The second half of the day was spent practicing RPR and learning more about the whys of it. I still have more questions than answers even though I saw the system work over and over again throughout the day. As the day progressed, JL showed us a few amazing things that we could use with our athletes. Using me as an example, JL had me hold my arm out to the side, stare out in front of me, and resist him from pushing me down. Then he had me do the same thing while staring at his finger closely in front of my face. I did OK with the first part but miserably failed the second part. It was as if all my strength had been taken away. I wouldn't have believed that this was possible if I hadn't experienced it first-hand. Of course, in stereotypical JL fashion, JL said to me, "See? That’s your problem" and walked away without telling me what to do about it.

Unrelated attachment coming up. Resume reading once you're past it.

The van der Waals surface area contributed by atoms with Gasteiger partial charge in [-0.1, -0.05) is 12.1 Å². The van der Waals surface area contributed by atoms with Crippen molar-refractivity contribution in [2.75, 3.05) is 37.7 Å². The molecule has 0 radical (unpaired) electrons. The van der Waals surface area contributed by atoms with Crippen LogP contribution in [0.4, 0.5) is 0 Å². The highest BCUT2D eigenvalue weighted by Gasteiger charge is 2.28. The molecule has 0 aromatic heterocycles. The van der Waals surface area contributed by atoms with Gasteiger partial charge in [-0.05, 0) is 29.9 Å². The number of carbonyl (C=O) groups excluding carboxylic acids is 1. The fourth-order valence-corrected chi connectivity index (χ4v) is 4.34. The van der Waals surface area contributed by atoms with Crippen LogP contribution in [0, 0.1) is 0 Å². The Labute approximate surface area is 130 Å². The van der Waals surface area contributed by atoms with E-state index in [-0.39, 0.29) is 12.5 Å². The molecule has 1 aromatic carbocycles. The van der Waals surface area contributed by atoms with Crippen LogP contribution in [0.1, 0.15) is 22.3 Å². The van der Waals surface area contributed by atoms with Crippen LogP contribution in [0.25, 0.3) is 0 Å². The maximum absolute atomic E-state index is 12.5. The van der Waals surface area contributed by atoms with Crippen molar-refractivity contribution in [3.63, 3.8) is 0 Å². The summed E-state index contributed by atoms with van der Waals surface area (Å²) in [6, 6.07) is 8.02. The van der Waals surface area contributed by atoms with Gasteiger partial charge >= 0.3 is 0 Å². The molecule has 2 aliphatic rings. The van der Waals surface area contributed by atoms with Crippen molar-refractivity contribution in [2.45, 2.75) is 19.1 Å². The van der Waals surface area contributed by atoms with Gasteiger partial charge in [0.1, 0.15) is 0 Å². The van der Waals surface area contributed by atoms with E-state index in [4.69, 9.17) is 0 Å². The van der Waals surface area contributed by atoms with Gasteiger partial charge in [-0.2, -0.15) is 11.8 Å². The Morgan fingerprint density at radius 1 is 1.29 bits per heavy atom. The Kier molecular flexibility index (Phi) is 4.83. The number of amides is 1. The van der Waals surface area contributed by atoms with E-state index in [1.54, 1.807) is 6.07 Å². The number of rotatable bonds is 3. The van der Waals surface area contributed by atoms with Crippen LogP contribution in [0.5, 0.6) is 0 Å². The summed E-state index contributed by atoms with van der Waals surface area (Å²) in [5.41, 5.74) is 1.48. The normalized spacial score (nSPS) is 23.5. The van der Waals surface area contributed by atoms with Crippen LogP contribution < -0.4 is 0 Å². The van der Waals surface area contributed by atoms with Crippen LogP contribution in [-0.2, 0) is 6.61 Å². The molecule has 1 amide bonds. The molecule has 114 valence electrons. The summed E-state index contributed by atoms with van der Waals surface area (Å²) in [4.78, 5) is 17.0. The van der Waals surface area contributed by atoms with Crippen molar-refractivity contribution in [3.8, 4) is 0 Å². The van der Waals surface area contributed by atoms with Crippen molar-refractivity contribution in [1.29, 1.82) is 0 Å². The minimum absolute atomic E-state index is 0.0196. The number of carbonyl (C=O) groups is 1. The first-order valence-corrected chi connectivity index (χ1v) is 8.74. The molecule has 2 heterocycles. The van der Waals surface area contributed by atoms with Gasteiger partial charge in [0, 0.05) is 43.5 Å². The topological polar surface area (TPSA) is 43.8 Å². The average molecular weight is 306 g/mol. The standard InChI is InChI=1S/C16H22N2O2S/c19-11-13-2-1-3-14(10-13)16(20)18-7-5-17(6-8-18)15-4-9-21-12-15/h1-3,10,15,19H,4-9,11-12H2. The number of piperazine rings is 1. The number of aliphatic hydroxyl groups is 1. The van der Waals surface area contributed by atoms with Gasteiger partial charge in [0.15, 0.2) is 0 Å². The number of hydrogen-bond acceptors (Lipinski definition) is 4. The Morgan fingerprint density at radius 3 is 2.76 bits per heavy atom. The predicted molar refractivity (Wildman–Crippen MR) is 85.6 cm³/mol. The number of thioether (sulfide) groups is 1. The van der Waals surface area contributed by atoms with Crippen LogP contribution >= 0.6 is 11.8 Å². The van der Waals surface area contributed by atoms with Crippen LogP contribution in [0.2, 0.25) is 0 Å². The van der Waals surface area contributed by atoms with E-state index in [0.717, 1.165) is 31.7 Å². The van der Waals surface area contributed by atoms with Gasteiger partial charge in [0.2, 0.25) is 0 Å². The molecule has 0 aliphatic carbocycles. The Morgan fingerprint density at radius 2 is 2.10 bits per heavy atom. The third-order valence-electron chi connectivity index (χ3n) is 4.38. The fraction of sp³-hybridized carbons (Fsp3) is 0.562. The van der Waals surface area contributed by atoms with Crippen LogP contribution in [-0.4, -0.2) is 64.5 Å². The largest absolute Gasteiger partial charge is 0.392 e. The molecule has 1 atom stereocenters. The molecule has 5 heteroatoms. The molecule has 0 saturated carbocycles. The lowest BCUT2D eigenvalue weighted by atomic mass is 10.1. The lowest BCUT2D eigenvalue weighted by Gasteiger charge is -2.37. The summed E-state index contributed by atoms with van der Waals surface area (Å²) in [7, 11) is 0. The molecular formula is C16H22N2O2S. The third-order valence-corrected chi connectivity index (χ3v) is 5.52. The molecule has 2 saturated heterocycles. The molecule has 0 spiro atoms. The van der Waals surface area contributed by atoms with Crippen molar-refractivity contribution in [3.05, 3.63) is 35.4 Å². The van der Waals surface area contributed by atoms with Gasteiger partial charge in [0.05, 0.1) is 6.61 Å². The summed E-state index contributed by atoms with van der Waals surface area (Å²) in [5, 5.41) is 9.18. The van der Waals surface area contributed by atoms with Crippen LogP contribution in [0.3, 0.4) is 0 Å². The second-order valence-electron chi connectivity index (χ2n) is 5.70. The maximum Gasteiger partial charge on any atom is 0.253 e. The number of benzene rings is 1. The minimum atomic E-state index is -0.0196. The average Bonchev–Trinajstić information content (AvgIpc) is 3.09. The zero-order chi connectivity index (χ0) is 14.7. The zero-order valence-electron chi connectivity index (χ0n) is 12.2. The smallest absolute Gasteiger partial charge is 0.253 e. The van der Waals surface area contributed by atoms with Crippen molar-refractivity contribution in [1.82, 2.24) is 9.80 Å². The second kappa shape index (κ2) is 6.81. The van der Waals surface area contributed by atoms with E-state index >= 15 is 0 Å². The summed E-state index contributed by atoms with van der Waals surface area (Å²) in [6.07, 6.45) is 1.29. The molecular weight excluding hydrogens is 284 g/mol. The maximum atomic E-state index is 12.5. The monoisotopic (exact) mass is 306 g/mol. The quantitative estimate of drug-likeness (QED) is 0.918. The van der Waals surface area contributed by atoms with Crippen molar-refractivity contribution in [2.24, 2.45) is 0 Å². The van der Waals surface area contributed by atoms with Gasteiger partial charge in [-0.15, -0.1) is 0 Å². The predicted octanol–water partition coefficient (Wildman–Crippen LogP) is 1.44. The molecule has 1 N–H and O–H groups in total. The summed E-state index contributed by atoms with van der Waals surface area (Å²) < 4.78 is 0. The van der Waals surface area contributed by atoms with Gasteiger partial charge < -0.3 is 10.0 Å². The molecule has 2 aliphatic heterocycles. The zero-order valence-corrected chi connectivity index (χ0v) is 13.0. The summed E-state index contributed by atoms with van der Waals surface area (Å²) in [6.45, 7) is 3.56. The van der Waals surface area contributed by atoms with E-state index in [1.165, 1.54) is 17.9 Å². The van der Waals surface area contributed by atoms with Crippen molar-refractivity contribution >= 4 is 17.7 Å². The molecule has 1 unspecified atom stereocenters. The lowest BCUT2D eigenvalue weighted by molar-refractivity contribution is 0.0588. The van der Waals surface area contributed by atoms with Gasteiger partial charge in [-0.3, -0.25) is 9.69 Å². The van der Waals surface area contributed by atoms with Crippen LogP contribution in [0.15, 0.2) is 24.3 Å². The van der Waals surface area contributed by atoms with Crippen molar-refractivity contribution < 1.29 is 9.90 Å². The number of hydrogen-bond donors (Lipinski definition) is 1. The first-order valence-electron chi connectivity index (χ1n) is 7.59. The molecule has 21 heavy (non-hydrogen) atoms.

One major theme throughout the day was breathing and belly breathing. This is something that I've been working on a ton with my athletes, so it fell into a perfect place in my head. I spend a decent amount of time each and every week doing meditative practices with my athletes, and I've also been spending time working on breathing on its own. JL made a great point—the only thing that we must do is breath. Without air, we'll all die in about five minutes, so everything else that we do is just gravy.

Whether you love or hate the idea of Reflexive Performance Reset, it works! Some people will think it's voodoo and not worth their time, but I'm here to tell you that you're wrong. I have a few theories as to why it works, but I'm sure people smarter than me will have different reasons. Here's my list:

  1. RPR is a great warm-up. You get your body moving!
  2. It works on a muscular level. It's similar to a massage.
  3. It works on the fascia.
  4. It excites the nervous system.
  5. It gets the lymphatic system moving. This one cannot be overlooked. Many of the areas you work are close to lymph nodes, and because the lymphatic system doesn't have a pump, you're acting as the pump through movement.